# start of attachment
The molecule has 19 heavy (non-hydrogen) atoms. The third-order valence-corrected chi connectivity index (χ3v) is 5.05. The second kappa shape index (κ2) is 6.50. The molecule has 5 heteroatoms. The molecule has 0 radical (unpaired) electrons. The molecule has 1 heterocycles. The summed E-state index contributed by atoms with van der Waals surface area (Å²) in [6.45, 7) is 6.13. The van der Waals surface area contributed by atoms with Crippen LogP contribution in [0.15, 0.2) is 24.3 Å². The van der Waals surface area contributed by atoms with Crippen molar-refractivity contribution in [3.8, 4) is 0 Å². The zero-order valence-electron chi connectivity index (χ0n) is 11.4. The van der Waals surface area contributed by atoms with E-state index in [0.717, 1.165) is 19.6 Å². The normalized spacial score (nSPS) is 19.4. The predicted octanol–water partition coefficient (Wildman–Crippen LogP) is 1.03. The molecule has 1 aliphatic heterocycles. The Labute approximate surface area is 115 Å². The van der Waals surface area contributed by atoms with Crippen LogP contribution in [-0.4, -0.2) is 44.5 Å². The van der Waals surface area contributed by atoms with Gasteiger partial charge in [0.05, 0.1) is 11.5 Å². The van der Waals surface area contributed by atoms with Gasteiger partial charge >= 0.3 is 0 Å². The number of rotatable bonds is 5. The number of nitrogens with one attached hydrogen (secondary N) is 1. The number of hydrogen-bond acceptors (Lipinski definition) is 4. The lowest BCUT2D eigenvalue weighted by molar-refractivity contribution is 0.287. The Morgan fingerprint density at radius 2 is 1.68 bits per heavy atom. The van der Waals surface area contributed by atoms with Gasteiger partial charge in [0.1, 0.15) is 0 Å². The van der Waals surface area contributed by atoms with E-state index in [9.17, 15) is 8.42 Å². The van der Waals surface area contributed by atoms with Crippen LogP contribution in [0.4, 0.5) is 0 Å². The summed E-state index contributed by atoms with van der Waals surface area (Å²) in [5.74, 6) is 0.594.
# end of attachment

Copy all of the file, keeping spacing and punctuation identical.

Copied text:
The molecule has 19 heavy (non-hydrogen) atoms. The third-order valence-corrected chi connectivity index (χ3v) is 5.05. The second kappa shape index (κ2) is 6.50. The molecule has 5 heteroatoms. The molecule has 0 radical (unpaired) electrons. The molecule has 1 heterocycles. The summed E-state index contributed by atoms with van der Waals surface area (Å²) in [6.45, 7) is 6.13. The van der Waals surface area contributed by atoms with Crippen LogP contribution in [0.15, 0.2) is 24.3 Å². The van der Waals surface area contributed by atoms with Crippen molar-refractivity contribution in [3.8, 4) is 0 Å². The zero-order valence-electron chi connectivity index (χ0n) is 11.4. The van der Waals surface area contributed by atoms with E-state index in [0.717, 1.165) is 19.6 Å². The normalized spacial score (nSPS) is 19.4. The predicted octanol–water partition coefficient (Wildman–Crippen LogP) is 1.03. The molecule has 1 aliphatic heterocycles. The Labute approximate surface area is 115 Å². The van der Waals surface area contributed by atoms with Crippen LogP contribution in [-0.4, -0.2) is 44.5 Å². The van der Waals surface area contributed by atoms with Gasteiger partial charge in [0.05, 0.1) is 11.5 Å². The van der Waals surface area contributed by atoms with Gasteiger partial charge >= 0.3 is 0 Å². The number of rotatable bonds is 5. The number of nitrogens with one attached hydrogen (secondary N) is 1. The number of hydrogen-bond acceptors (Lipinski definition) is 4. The lowest BCUT2D eigenvalue weighted by molar-refractivity contribution is 0.287. The Morgan fingerprint density at radius 2 is 1.68 bits per heavy atom. The van der Waals surface area contributed by atoms with Gasteiger partial charge in [0.1, 0.15) is 0 Å². The van der Waals surface area contributed by atoms with E-state index in [9.17, 15) is 8.42 Å². The van der Waals surface area contributed by atoms with Crippen LogP contribution in [0.4, 0.5) is 0 Å². The summed E-state index contributed by atoms with van der Waals surface area (Å²) in [5.74, 6) is 0.594.